We almost all procrastinate — let’s just get that out in the open. And it’s OK. There’s nothing wrong with that. Our brains need to rest. They simply need balance. The problem occurs when it looks like the procrastination will never end and we never achieve our important, but complex challenges.
In simple cases we can observe from a visual sign of procrastination – the cluttering. When we clutter up pieces of paper, newspapers, clothing (everywhere but not in the closet), leave dishes on the table, etc. we often say that we’ll deal with it later. We overestimate our future ‘me’. It brings us anxiety when the Saturday and the cleaning day is approaching. Instead of feeling free after a long week, we must deal with decluttering. But we could spend less time and less effort if we didn’t procrastinate with clutter in every corner. And this is only on the easy level.
When talking about the big problems that procrastinating brings us, I’m talking about postponing the more important tasks. Like life projects, projects that will eventually deliver us a life full of excitement.
Those projects are combined from tens or hundreds of complex, unknown, and often frightening tasks. And because many of them are far too big to deal with, we choose instead to postpone them.
It seems logical to deal only with minor tasks. So we gain and keep momentum. And that’s the most important step I have found so far. Starting on a mini, micro task just to warm up my brain. It could be writing down a few ideas on a piece of paper or on a sticker. Or searching for a book, or blog post that covers my project topic. Just start searching. In the next step I’ll collect a few links. And in the third step I’ll read the shortest post and so on.
Momentum is the foundation.
Other steps to avoid and limit procrastination (not totally avoid, because I’m not against boredom aka procrastination) that I use are:
1. I need to find out what motivates me
If I want to reach a goal, let’s say finish writing a book, but I’m not motivated to sit and type for few hours a day, I have serious problems. Of course I may avoid writing and never reach this dream, but If I truly want to, then I need to find incentives that can help me.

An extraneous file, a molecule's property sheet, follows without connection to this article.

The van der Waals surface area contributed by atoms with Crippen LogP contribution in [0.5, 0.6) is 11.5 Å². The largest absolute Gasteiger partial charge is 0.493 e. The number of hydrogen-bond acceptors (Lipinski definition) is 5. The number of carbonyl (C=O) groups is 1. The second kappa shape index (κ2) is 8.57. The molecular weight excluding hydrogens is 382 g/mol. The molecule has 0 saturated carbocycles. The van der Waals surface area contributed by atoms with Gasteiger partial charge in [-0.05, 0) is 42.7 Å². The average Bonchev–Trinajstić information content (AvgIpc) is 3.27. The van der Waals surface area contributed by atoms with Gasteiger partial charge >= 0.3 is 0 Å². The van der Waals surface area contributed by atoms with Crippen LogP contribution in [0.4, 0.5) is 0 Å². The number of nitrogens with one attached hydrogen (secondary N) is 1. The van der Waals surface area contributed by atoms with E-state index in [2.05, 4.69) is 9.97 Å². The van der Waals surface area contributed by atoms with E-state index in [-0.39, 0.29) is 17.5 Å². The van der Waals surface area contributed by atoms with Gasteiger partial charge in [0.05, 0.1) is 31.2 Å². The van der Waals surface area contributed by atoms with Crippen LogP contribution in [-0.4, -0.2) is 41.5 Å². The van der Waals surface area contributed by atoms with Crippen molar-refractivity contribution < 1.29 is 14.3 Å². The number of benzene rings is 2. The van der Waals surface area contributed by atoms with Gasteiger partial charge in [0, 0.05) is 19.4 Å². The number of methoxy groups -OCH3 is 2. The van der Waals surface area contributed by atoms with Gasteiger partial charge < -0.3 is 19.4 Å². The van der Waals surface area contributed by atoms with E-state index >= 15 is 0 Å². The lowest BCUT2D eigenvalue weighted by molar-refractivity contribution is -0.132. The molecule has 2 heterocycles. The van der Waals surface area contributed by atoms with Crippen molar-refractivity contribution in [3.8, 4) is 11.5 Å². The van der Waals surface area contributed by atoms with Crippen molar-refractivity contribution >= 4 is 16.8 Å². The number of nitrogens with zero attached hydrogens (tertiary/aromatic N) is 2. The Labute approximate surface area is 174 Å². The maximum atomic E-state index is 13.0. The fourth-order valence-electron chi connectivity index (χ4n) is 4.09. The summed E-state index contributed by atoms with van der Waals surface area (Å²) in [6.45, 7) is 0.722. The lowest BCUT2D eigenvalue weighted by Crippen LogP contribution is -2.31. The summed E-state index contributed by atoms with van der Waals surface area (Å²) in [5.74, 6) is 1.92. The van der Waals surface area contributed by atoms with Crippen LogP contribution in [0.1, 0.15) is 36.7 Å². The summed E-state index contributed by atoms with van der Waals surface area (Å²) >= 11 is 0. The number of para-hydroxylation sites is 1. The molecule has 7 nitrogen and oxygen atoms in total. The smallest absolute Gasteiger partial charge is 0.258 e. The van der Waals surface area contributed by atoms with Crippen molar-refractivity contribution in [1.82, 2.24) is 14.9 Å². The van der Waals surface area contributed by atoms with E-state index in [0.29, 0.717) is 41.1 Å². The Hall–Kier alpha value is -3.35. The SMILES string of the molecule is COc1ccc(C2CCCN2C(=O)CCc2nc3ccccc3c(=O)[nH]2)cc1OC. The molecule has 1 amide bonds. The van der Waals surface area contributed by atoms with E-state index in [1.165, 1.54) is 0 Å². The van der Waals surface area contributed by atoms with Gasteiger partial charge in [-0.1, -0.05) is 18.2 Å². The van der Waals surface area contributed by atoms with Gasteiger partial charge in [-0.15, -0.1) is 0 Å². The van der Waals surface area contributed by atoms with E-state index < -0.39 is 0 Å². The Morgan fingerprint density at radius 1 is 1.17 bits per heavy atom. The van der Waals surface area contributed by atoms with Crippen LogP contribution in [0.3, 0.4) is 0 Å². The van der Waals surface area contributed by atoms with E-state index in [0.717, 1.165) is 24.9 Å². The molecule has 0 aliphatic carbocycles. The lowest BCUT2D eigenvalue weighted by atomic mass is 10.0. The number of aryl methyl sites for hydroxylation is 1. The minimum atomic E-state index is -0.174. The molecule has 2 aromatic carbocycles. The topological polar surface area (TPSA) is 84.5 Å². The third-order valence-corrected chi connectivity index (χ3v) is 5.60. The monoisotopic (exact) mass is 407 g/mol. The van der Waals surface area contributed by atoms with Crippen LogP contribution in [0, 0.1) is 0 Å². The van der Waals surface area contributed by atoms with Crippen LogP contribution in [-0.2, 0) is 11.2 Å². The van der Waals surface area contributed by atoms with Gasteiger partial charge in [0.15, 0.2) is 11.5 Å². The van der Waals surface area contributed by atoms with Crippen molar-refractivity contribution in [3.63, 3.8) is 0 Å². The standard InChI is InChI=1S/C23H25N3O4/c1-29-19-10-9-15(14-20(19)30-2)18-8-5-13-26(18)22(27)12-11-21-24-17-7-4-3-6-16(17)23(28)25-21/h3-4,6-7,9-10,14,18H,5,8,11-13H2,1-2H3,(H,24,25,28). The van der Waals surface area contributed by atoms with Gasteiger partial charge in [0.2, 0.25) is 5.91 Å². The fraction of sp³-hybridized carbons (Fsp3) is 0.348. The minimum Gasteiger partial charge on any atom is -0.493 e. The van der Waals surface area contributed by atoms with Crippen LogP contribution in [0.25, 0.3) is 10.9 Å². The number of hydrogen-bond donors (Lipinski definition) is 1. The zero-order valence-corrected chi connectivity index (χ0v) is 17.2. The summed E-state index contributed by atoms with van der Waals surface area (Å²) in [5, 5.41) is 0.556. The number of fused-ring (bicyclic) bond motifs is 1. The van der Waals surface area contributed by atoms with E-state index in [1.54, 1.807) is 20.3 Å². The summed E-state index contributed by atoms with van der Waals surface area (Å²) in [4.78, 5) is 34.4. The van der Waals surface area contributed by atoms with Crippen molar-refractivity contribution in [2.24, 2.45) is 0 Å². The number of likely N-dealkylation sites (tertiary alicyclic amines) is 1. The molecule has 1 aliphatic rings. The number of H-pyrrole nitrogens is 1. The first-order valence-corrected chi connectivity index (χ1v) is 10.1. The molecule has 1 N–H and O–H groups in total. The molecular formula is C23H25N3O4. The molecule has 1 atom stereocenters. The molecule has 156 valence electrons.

I often find this kind of obstacle when I walk through a huge challenge. For instance I can love writing books and love to publish them and connect with the publisher, but I don’t like the promotion obligations. Well, I need to solve this, because promotion is an incredibly important part of publishing any kind of stuff.
So what can I do? I may connect with a friend and ask for help. Asking doesn’t mean I’m a loser. Asking means I will eventually get closer to a solution. Or I might talk about this problem (it could be a fear) with other authors who have had similar problems in the past.
2. Setting goals and deadlines
I know this may sound a little stressful. My way doesn’t prefer goal setting. Rather, I do what excites me, when it excites me. But sometimes and for some bigger challenges goals are highly recommended and helpful. Especially where the particular project is enormous and we can easily get lost in its various steps.
My problem is still the deadline. It might be something in that word. However I find myself many times trying to push the deadline, mostly because many inevitable tasks appear during the project. It helps if I get some external deadlines (but the stress often increases). Deadlines are important because they put my project in motion.
3. Reward, celebrate
I love to imagine or visualize the accomplished mission, e.g. my newly completed novel on a shelf or reaching 10,000 fans on any social media platform. Admittedly that may sound more like motivation than a reward.
The idea is to come up with small indulgences for hitting those milestones. For instance, buying a new sofa that helps me to write more comfortable, or a fancy pen (for the time when I don’t like to type on my keyboard, but instead on plain paper). The reward could also be a simple celebration with close friends or coworkers.
4. Have a partner
How important is this?
First, it’s easier not to work alone. That doesn’t mean you can’t create a business alone. A partner could be a virtual assistant or accountability partner. Someone you can share your obstacles with, your challenges and what’s holding you back.
In the past I found myself having difficulties with partnering. What I did to correct this was nothing new. I continued doing projects on my own until I could partner with others. But how?
I started to write down tasks, thoughts, the never ending ideas which came to me. I posted it all over my place, on the table I worked at, closets, fridge, my computer screen, practically everywhere. My bag was always full of small paper notes. That’s how I started. And most of the time it worked.
Then one day I needed to organize as I found it difficult to follow and even more difficult to setup ideas that belong together. I started to use a notebook and fill it with hundreds of incentives that helped my projects to move forward. That’s my non-arguing partner. It says nothing, yet helps a lot.
Put the techniques above to work in your daily life and you’re sure to see procrastination dwindle and your personal productivity soar.
Mat Veni is a life hacker but not a hero. Recently he wrote about Procrastination. He’ll tell you more later … or if you want better results on ‘How to Limit Procrastination’.